Pavel Lungin's "Tsar" is a brief peep into Ivan the Terrible's heart of darkness.
Less lugubrious than his previous movie, “The Island,” but still laden with Russian brooding and violence, Pavel Lungin’s “Tsar” is a brief peep into Ivan the Terrible’s heart of darkness via a conflict between the regent and the head of the church. Terrific lead perfs by Pyotr Mamonov and Oleg Yankovsky keep the movie rolling along after a slow start, interspersed with gripping, bloody action. But despite handsome production values and rich, atmospheric lensing by Clint Eastwood regular Tom Stern, this is a heavy meal to digest outside the fest arena.
Story opens in the 1560s, when Ivan IV (Mamonov, all beaky nose and glowering eyes) is already falling deeper and deeper into religious mysticism; haunted by how he will be called to account at the Last Judgment, he has become paranoid about enemies all around him. In “The Tsar’s Prayer” — the first and least involving of the pic’s four chapters — he is already an all-powerful tyrant with a feared secret police, nicknamed “The Tsar’s Dogs,” which includes the flashing-eyed tsarina, Maria Temryukovna (Ramilya Iskander).
When the current metropolitan, or head of the Russian Church, resigns in protest, Ivan calls on his childhood friend, Filipp (Yankovsky, dignified), to take over the job. This is one of immense power in Orthodox Russia, and especially under Ivan, who has bloodily promoted the cause of Christianity against Islam threatening his borders. Warning Filipp that he must always serve the tsar and Russia first, Ivan persuades him to accept the post.
Conflict between the two soon arrives in the second section, “The Tsar’s War.” While inaugurating a church he calls “the New Jerusalem” with an elaborate cleansing ceremony performed by virgins, Ivan hears the city of Polotsk (in modern-day Belorussia) has been lost to the advancing Poles. Flying into a rage, he orders the commanders to be impaled and their horses hacked to pieces.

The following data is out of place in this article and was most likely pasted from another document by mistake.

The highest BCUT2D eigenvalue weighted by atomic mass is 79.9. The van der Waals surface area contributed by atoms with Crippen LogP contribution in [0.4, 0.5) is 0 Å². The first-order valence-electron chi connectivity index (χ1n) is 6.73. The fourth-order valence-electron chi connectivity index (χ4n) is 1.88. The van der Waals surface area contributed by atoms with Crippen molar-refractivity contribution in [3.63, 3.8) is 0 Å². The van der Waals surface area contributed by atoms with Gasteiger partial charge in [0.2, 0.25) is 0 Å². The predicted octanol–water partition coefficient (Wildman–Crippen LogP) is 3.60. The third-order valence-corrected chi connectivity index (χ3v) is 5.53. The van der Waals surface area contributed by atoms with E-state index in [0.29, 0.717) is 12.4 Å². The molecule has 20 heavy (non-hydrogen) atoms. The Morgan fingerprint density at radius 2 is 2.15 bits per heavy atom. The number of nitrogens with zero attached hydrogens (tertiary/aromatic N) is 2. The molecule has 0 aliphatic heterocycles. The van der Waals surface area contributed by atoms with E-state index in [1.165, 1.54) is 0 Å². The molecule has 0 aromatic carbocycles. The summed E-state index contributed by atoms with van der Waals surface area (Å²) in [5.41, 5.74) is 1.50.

Filipp gives shelter to them but is forced to give them up to Ivan’s torturers, who extract “confessions” of cowardice. Filipp himself is spared, but when he refuses to endorse their death sentence,, Ivan simply has them torn apart in public by wild bears.
Though the religious background is different from that of either “A Man for All Seasons” or “Becket,” and the setting is much darker and more violent, the conflict between Ivan and Filipp spins on the same issues of duty vs. friendship and loyalty to the regent vs. loyalty to God. The extra wrinkle in “Tsar” is that Ivan has replaced religious conviction with fanaticism, megalomania and mental instability, bolstered by unlimited power wielded with a Russian ruthlessness.
Pic can also be read as a comment on more contempo Russia, though Lungin is on record as saying he had Stalinist Russia more in mind.
In the briefest seg, “The Tsar’s Sacrifice,” Filipp refuses to recognize Ivan’s authority, and the latter arrests him for treachery and impiety. In the concluding “The Tsar’s Fairground,” Ivan enters the final stages of madness and sadism.
With its telescoping of events, pic is more impressionistic than strictly historical, and features few literary-style debates between the two protags. But the medieval flavor is viscerally captured by the movie’s look and design, bolstered by a heavy, Mussorgsky-like score by Yuri Krasavin of repeated, shifting chords.